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London vu par Irene Kung

March 29, 2010

Photographer and painter Irene Kung was born in Switzerland in 1958. Her technique, modeled on Etruscan, Roman and Renaissance frescoes delicately describes the tension between classical civilization and the contemporary world. In the last two or three years she has expanded her repertoire to include photography and has made a dramatic entry into the field. Now, we’re going to visit London through Kung’s eyes:

Westminster Abbey, 2007 – D-print on rag paper 39.3” x 31.5“ (100 x 80 cm)

Lloyds Building, 2007 – D-print on rag paper 39.3” x 31.5“ (100 x 80 cm)

In an interview with Irene Kung by Ludovico Pratesi, they talked about these cities project (including London, Paris, New York and others). We can read:

L.P.: When you look over a city you intend to photograph, what criteria guide your eye?

I.K.: First of all I walk around the city without taking pictures. Walking, I feel the atmosphere of the city, I walk around the monuments, I observe the light. Usually there’s a moment when I get to feel the atmosphere of the city and its monuments. That is my starting point. Later on I decide at what time the light helps me to portray a monument the way I perceive it.

L.P.: What are the reasons behind your choice of subjects?

I.K.: The choice of subject is essential. A monument, a sculpture, the sea. Everything that surrounds us can inspire a pause for reflection, for meditation.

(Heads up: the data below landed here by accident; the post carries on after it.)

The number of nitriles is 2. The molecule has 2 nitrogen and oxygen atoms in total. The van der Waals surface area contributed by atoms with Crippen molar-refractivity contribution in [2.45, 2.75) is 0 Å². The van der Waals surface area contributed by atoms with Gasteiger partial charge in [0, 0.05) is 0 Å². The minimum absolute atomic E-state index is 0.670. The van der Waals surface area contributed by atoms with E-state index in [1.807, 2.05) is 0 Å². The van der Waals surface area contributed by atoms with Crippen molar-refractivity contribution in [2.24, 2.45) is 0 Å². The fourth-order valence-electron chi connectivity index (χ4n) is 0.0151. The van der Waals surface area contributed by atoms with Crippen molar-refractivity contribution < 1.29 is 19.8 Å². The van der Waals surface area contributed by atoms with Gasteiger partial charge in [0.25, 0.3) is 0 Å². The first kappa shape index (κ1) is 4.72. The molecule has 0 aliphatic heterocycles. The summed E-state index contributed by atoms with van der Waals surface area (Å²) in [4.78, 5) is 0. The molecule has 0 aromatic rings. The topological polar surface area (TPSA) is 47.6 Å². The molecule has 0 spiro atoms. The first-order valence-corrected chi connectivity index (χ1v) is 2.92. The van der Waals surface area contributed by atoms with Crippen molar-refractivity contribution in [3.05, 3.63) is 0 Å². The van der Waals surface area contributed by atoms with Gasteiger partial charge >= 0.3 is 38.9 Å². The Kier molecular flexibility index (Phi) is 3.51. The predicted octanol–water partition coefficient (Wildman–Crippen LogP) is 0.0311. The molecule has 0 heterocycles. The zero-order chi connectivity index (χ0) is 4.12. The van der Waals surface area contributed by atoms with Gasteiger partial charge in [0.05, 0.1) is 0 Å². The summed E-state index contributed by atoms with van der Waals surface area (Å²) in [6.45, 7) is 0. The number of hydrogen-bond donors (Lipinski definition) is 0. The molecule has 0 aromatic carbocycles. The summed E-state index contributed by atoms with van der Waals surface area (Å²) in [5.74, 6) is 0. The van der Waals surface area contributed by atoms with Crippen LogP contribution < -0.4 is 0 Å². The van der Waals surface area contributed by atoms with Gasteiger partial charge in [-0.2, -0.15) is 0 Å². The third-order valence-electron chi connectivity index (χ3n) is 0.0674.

Millenium Bridge, 2007 – D-print on rag paper 39.3” x 39.3“ (100 x 100 cm)

Tower Bridge, 2007 – D-print on rag paper 39.3” x 39.3“ (100 x 100 cm)

More info about Kung’s work at her web-site. You can follow her on twitter at @IreneKung

2 Comments leave one →
  1. John Bloomfield permalink
    April 4, 2010 11:28 am

    I saw some of these images in The Sunday Times magazine and was quite stunned by their beauty.
    Any one who can argue that there is no art in Photography, I feel , must be aesthetically dead.
    Photography has been my living for a good many years and I love to see the work of the really creative and inspired Photographers who somehow see outside the camera to produce work such as these lovely creations.

  2. April 28, 2010 4:41 pm

    I wonder how Irene achieves this stunning effect?
    The images work so well because they approach the structures from a completely unseen and fresh way, they are incredibly surprising and take the objects completely away from their surroundings, all focus is put on the subject. She is a pioneer of photography.

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